No, no.


I beg my hon. Friend's pardon. I understood him to say, and I think the House understood him to say, that if the promoters would undertake to limit the action of this Bill in Birmingham to a charge of 50s. per horse-power he would be prepared to withdraw his opposition.


I did not limit my suggestion to Birmingham, but am prepared to see it made applicable to the whole Kingdom.


said, he was not prepared to accept the suggestion of Birmingham. He hoped this Bill would be rejected. He should do his utmost to oppose it both on the Second Reading and in Committee, because he thought if there was one question more than another which ought to be dealt with by the Government it was this great question of rating which they were now invited to consider.

MR. A. F. GODSON (Kidderminster)

said, he represented a constituency which took a great interest in this question, and he wanted to say just a few words on the subject. He was strongly in favour of the Bill now before the House. At the election the question was put to him whether, if returned, he would support a Bill of this description, and he said he was prepared to do so, and he was there that day to do it. They were perfectly content with the law and the practice also, as they stood prior to the two decisions that had been referred to. Those decisions upset the system that had previously been carried out, and the promoters of the Bill only wanted to put things back as they had been prior to that time. All they desired was to do what was right and just between all parties. The view they put forward was that of the agriculturists of the country, as well as the manufacturers, and he would be sorry to learn that one party would do anything that could injure the other. They had been told that this was a Lancashire measure; but he could assure the House that other parts of the country were deeply interested. In the Midlands they feared that a further increase of charges would be made unless some final standard was fixed by law. He hoped the Bill would pass.

SIR G. OSBORNE MORGAN (Denbighshire, E.)

I rise for the purpose of correcting a mistake made by one of the hon. Gentlemen who has spoken. I would point out that this question occupied us all day at a Wednesday Sitting in April last year, and the Report occupies 60 pages of Hansard. When the House divided, 232 voted for the Bill and 132 against. I can say also that a similar Bill was referred to a Select Committee four years ago—in 1889. The Committee sat from the 17th of March to the 20th of July; and I venture to think that never was a subject so thoroughly threshed out as this was before the Committee. My hon. Friend says truly that what we are trying to do is not to alter the law, but to bring it back to what it was before these decisions— before the Chard and the Tyne ease. Well, in the Tyne case, Lord Esher laid it down that all machinery was to be rated that was put into a building for the purpose of making the building more fit for the purpose for which it was intended. A more loose decision than that I never heard of. Why, all machinery is put into buildings to make them more fit for the purpose for which they are intended. None would think of putting expensive machinery into a building for any other purpose.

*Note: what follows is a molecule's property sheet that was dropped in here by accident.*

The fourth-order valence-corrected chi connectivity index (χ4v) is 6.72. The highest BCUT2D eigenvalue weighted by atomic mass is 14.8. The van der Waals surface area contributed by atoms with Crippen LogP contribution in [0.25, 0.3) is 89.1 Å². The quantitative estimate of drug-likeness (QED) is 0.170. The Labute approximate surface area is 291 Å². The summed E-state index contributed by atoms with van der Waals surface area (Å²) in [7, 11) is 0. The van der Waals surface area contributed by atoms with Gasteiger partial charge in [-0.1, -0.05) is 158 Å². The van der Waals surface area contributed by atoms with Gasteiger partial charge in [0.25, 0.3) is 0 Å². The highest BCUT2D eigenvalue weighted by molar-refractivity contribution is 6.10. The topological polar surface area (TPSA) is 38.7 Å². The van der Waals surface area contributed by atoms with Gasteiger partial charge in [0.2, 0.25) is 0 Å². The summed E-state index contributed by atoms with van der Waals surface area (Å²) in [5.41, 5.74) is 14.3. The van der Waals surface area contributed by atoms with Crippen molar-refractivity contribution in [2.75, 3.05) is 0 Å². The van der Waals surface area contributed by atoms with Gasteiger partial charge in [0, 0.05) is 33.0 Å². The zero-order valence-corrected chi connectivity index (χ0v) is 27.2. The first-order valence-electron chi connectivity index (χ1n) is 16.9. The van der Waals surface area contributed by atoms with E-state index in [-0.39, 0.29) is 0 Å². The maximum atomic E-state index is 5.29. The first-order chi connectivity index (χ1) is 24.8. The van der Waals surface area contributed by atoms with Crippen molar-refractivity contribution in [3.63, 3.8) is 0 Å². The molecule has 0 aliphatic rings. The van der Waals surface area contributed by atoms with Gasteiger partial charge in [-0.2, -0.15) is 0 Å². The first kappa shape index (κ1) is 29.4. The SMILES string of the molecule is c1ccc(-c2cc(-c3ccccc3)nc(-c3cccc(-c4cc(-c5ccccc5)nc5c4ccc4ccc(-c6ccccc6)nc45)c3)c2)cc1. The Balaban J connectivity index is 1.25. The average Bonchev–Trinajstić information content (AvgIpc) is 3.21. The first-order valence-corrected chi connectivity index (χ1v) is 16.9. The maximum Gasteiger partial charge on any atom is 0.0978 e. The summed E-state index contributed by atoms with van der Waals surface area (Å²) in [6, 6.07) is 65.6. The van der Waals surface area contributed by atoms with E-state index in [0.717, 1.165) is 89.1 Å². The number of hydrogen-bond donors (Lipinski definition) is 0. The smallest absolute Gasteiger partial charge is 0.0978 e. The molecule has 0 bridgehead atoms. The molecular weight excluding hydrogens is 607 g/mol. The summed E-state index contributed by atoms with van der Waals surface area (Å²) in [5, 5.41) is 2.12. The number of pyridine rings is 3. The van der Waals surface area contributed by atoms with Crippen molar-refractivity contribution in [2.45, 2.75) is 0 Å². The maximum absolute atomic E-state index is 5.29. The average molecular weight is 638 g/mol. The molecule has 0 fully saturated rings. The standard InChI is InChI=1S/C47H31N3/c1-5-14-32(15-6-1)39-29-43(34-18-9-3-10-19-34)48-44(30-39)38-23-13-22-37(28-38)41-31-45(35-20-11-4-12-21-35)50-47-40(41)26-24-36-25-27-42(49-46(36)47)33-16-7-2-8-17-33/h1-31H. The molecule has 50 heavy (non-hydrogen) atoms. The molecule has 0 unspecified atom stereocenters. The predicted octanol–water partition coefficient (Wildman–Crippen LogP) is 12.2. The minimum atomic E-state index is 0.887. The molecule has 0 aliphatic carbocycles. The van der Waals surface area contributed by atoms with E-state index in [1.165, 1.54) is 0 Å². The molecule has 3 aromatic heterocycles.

It is put in for a particular purpose.


That is exactly what I say. I expressed it shortly. Now, what was the result of that judgment? Why, in the different unions different views are taken, and you have no uniform system. We have one system in one county, and another in another county, and we have quite a different system to any prevailing in Scotland and Ireland. This is very injurious to all interests, and this Bill has been introduced with the object of preventing this and securing uniformity. I cannot conceive anything more injurious or more mischievous than want of uniformity in the administration of the law. The Bill would give us the uniformity we require. I sympathise entirely with my hon. Friend who spoke about agricultural depression; but has there been no industrial depression? I was down in Lancashire the other day, and I was told that things were never so bad as they are at present. The question is, What is the just course to adopt? I quite agree with the hon. Gentleman, who said that very few who were suffering from agricultural depression would be affected by this Bill. It may be said that we ought to bring in a general and exhaustive Bill, and deal with the whole question. It is always stated that you ought to bring in a more exhaustive Bill; that is the common argument when a measure of this kind is introduced. Then it is said the Government ought to bring in a Bill. I have no hopes that the Government will bring in a Bill; and I do not see why we should not try, if possible, to pass this Bill, leaving the details to Committee. Just one word about the speech of the hon. Member for South Birmingham. His proposal, I consider, is one for Committee and not for Second Reading, and I think it would be well if he would let the Bill be read a second time, and then refer it to the Grand Committee on Law and Trade. This would secure its becoming law in a proper shape.